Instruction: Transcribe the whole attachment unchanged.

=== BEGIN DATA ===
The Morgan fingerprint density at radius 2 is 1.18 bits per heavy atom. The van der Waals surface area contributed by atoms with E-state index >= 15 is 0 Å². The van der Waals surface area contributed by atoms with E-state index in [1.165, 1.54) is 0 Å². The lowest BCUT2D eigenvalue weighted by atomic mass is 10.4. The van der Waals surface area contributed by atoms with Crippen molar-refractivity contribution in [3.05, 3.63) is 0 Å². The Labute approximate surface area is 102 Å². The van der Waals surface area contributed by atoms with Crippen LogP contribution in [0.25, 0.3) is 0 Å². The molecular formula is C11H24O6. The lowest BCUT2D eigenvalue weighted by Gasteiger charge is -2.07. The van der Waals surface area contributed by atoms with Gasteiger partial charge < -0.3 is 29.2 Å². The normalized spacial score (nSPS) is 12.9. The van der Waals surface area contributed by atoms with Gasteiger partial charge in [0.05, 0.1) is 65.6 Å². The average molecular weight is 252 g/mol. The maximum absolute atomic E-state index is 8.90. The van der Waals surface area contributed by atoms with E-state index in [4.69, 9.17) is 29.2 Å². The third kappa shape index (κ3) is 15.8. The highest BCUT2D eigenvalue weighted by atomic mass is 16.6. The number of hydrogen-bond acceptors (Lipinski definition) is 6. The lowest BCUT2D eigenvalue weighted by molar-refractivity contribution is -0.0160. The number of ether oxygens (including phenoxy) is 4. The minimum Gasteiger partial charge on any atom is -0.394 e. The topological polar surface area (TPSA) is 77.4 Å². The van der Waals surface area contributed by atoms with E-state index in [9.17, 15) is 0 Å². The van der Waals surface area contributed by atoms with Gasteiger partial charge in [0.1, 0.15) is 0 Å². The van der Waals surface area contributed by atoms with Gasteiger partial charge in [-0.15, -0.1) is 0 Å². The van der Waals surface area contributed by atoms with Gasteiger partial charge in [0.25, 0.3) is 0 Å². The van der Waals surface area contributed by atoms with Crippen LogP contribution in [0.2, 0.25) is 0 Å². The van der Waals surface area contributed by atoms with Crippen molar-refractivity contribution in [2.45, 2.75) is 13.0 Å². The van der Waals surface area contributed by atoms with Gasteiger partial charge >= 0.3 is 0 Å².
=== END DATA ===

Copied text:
The Morgan fingerprint density at radius 2 is 1.18 bits per heavy atom. The van der Waals surface area contributed by atoms with E-state index >= 15 is 0 Å². The van der Waals surface area contributed by atoms with E-state index in [1.165, 1.54) is 0 Å². The lowest BCUT2D eigenvalue weighted by atomic mass is 10.4. The van der Waals surface area contributed by atoms with Crippen molar-refractivity contribution in [3.05, 3.63) is 0 Å². The Labute approximate surface area is 102 Å². The van der Waals surface area contributed by atoms with Crippen LogP contribution in [0.25, 0.3) is 0 Å². The molecular formula is C11H24O6. The lowest BCUT2D eigenvalue weighted by Gasteiger charge is -2.07. The van der Waals surface area contributed by atoms with Gasteiger partial charge < -0.3 is 29.2 Å². The normalized spacial score (nSPS) is 12.9. The van der Waals surface area contributed by atoms with Gasteiger partial charge in [0.05, 0.1) is 65.6 Å². The average molecular weight is 252 g/mol. The maximum absolute atomic E-state index is 8.90. The van der Waals surface area contributed by atoms with E-state index in [4.69, 9.17) is 29.2 Å². The third kappa shape index (κ3) is 15.8. The highest BCUT2D eigenvalue weighted by atomic mass is 16.6. The number of hydrogen-bond acceptors (Lipinski definition) is 6. The lowest BCUT2D eigenvalue weighted by molar-refractivity contribution is -0.0160. The number of ether oxygens (including phenoxy) is 4. The minimum Gasteiger partial charge on any atom is -0.394 e. The topological polar surface area (TPSA) is 77.4 Å². The van der Waals surface area contributed by atoms with E-state index in [9.17, 15) is 0 Å². The van der Waals surface area contributed by atoms with Gasteiger partial charge in [0.1, 0.15) is 0 Å². The van der Waals surface area contributed by atoms with Gasteiger partial charge in [-0.15, -0.1) is 0 Å². The van der Waals surface area contributed by atoms with Gasteiger partial charge in [0.25, 0.3) is 0 Å². The van der Waals surface area contributed by atoms with Crippen LogP contribution in [0.2, 0.25) is 0 Å². The van der Waals surface area contributed by atoms with Crippen molar-refractivity contribution in [2.45, 2.75) is 13.0 Å². The van der Waals surface area contributed by atoms with Gasteiger partial charge >= 0.3 is 0 Å².